At 9:30, Mr. David comes home. He again apologizes. He again tells me about an unexpected problem. I am tired and nervous. I wonder if it shows? He tells me he had expected to spend a good chunk of time with me today. He tells me he wanted to show me around the house and around town. He tells me that I would really help him out if I continued to be patient with him. He tells me his wife took the kids to Buffalo and they wouldn't be returning until the day after next. I imagine that this is a scam. I imagine there are no children. No wife. Just this man. And me. I grow more nervous.

He tells me I should make myself at home. I should swim, use the car, take a walk and feel free to poke around. He tells me he is flying to Boston in the morning but will return tomorrow night at 7. He promises he will make time to show me around then.

I wonder to myself why his wife isn't here. Does he know what I am thinking? He tells me that Sarah has no patience for change. She's not good with new people. I smile politely.

The next day I am all alone. I don't feel alone. I feel as if this is some sort of test. Every motion detector looks like a hidden camera. I make breakfast. I make breakfast in a way I have never made breakfast before. I am meticulous. I walk around the kitchen with perfect postures and a smile on my face. I sit to eat my breakfast with a nap on my lap. I dab my face with my napkin after each carefully chewed bite.

Growing bored, I decide to take a spin in the car. I have no intention of going far. The neighborhood as we came in appeared small. I dress up and head out to explore.

I cruise out of the driveway. This is a breeze. This feels right. I turn the CD player on and Bruce Springstein begans to croon. I start to feel really good. I'm in control. I'm a New Yorker. I'm powerful.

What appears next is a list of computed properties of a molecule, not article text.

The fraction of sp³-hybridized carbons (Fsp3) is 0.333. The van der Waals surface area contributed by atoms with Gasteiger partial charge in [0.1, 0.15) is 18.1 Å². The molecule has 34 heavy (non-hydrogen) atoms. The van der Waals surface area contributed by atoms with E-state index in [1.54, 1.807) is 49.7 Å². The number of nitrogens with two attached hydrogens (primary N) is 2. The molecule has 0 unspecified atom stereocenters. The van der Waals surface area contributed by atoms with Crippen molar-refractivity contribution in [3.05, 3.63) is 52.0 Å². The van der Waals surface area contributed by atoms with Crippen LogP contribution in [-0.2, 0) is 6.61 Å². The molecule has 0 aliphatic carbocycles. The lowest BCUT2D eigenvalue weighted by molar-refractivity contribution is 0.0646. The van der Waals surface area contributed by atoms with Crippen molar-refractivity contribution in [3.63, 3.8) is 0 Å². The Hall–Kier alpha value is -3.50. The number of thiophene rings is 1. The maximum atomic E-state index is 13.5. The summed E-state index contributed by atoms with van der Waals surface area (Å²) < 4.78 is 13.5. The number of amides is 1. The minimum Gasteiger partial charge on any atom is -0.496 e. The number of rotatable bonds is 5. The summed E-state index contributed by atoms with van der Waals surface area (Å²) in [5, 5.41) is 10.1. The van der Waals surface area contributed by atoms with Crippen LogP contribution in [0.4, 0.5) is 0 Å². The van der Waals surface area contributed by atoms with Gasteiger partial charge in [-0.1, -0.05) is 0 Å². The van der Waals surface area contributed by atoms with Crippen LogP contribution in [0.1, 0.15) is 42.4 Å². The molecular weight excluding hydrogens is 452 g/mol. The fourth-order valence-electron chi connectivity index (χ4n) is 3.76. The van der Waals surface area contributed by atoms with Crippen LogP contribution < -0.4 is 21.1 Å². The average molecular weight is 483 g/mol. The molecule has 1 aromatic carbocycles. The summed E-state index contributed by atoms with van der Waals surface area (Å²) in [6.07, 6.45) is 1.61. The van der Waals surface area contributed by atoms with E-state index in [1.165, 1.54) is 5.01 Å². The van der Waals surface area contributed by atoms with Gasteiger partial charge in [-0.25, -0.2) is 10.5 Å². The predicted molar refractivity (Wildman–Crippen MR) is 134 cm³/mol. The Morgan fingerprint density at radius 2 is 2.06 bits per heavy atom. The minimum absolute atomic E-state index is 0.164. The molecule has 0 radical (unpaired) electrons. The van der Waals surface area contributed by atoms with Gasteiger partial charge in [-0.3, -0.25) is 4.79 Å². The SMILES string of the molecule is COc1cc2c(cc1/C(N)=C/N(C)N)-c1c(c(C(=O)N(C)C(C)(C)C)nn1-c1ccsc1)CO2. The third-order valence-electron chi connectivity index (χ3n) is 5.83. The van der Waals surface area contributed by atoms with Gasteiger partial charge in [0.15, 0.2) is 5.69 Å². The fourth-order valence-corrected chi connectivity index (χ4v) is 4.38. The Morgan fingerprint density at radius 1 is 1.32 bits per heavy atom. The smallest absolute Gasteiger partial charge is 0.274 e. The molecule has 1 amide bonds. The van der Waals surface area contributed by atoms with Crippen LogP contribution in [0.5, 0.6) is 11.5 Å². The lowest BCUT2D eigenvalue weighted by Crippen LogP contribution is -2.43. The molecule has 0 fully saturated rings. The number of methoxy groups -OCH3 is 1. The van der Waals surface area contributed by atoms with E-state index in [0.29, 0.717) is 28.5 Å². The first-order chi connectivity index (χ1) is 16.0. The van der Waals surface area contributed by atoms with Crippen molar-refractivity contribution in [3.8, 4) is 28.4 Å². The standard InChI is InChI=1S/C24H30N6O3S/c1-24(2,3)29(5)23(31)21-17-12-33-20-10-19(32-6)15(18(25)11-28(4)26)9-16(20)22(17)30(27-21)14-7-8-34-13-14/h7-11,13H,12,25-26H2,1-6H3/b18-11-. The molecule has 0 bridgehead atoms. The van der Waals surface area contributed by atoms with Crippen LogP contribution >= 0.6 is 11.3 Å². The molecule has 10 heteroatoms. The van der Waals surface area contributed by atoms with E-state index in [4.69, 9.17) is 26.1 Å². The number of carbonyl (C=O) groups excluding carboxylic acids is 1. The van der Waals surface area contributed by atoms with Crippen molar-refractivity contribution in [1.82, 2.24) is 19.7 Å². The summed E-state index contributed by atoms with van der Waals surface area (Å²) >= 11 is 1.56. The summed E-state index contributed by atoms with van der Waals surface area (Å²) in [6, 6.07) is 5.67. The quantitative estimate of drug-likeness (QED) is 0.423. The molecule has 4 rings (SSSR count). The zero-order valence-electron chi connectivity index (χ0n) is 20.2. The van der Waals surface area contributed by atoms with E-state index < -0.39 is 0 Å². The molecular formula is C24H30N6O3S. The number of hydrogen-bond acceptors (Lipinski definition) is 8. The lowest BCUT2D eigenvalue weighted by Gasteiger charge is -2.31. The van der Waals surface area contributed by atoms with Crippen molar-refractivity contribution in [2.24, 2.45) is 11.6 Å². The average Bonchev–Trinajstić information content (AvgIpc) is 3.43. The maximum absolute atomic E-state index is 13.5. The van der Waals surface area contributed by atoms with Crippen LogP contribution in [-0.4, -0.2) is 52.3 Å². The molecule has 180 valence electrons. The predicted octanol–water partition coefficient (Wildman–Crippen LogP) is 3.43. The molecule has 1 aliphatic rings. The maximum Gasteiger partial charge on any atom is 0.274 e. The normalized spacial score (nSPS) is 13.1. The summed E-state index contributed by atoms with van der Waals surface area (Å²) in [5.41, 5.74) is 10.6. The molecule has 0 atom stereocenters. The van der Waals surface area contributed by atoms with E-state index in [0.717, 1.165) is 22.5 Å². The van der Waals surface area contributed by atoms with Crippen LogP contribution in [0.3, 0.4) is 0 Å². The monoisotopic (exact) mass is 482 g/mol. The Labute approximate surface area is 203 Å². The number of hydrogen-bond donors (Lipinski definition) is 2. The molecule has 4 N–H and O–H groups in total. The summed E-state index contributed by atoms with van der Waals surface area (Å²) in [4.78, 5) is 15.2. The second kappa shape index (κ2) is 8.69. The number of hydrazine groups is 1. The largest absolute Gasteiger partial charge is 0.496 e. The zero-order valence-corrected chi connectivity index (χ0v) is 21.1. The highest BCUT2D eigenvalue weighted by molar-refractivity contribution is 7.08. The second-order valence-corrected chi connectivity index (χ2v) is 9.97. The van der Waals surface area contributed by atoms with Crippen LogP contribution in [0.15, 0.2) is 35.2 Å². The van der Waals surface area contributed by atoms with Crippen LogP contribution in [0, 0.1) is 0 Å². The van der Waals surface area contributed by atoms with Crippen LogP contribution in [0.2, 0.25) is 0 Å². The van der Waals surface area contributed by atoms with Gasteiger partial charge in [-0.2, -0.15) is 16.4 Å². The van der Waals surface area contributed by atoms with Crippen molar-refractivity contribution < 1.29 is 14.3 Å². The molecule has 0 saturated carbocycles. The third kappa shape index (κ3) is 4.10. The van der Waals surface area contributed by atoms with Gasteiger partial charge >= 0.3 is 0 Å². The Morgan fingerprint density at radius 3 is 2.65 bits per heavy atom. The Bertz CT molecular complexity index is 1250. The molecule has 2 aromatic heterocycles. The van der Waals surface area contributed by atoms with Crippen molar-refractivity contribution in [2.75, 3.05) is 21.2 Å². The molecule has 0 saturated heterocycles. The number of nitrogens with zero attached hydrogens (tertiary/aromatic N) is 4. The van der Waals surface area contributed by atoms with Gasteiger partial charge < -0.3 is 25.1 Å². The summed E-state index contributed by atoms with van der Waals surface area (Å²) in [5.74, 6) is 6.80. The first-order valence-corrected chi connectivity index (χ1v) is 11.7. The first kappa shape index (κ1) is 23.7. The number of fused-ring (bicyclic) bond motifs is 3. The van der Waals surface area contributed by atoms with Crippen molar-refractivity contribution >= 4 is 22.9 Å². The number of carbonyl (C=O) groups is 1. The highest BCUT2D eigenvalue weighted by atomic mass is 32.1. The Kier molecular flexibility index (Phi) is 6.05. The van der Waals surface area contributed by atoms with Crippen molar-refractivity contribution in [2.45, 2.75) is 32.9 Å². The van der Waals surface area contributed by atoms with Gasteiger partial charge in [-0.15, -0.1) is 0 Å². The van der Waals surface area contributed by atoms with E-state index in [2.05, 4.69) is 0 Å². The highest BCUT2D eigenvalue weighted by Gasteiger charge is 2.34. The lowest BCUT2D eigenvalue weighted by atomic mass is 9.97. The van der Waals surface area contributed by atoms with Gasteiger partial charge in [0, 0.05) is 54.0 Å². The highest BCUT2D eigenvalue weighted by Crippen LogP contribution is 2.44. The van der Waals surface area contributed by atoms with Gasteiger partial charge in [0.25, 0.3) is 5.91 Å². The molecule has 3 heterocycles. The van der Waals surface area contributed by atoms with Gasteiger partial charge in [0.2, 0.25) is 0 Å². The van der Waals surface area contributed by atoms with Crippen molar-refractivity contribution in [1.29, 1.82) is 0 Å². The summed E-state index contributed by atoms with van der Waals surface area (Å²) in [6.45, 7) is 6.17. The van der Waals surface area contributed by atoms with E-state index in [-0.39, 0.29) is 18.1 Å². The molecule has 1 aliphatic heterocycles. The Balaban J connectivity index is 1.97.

I make mostly right turns and drive by the house twice. My house, I think to myself. The sun is beaming through the sun roof warming my head. I press on. Right. Right. Right. Left. Right. The road narrows a bit. The houses grow closer together. Did I go to far? I look for a place to turn around. But where? A still busier street looms ahead. With nowhere to turn, I had straight down the hill. I encounter a road called Central. A car pulls quickly to the right of me. He is turning right leaving me with the option to turn left. And so I do.

There are cars everywhere. Service stations. Strip malls. Stores I've never heard of and foreigners every where. Wisconsin seems awfully far from here. There is too much activity on my right side. Still more on my left side. In my hesitation to turn around, I end up pressing on.

I reach up and snap shut the sunroof. I fear it is illuminating my panic. I turn the radio off. My nerves are crackling. I keep driving. I have let go of the idea that I will do anything to regain control of this ride. The idea of turning either left or right overwhelms me. I press on. In my head, I feel as if something magical is about to present itself and set me on the correct course. Nothing happens. I am still driving. Am I still in Scarsdale?

Now there are too many stores, too many people and still more lanes of traffic. I must turn back now. My heart is palpitating. So many, many cars. So many, many people. I hastily get in to the left turn lane. I pull out the car length and a half to wait my turn. The light turns yellow. And then? And then red. No arrow. No pregnant pause. The cars race at me from the left and the right. I try to back up. I can't. Cars are beeping. The light changes again. I race forward. Nope. No light. Nothing. Traffic is heavy. There are no breaks. Beeping all around. I wait for a chance to turn. And then the light is green again. More beeping. Now screaming. I am in the middle of the intersection. Cars in both directions are swerving around me. No one stops. I feel like I am a bout to pass out. I burst in to tears.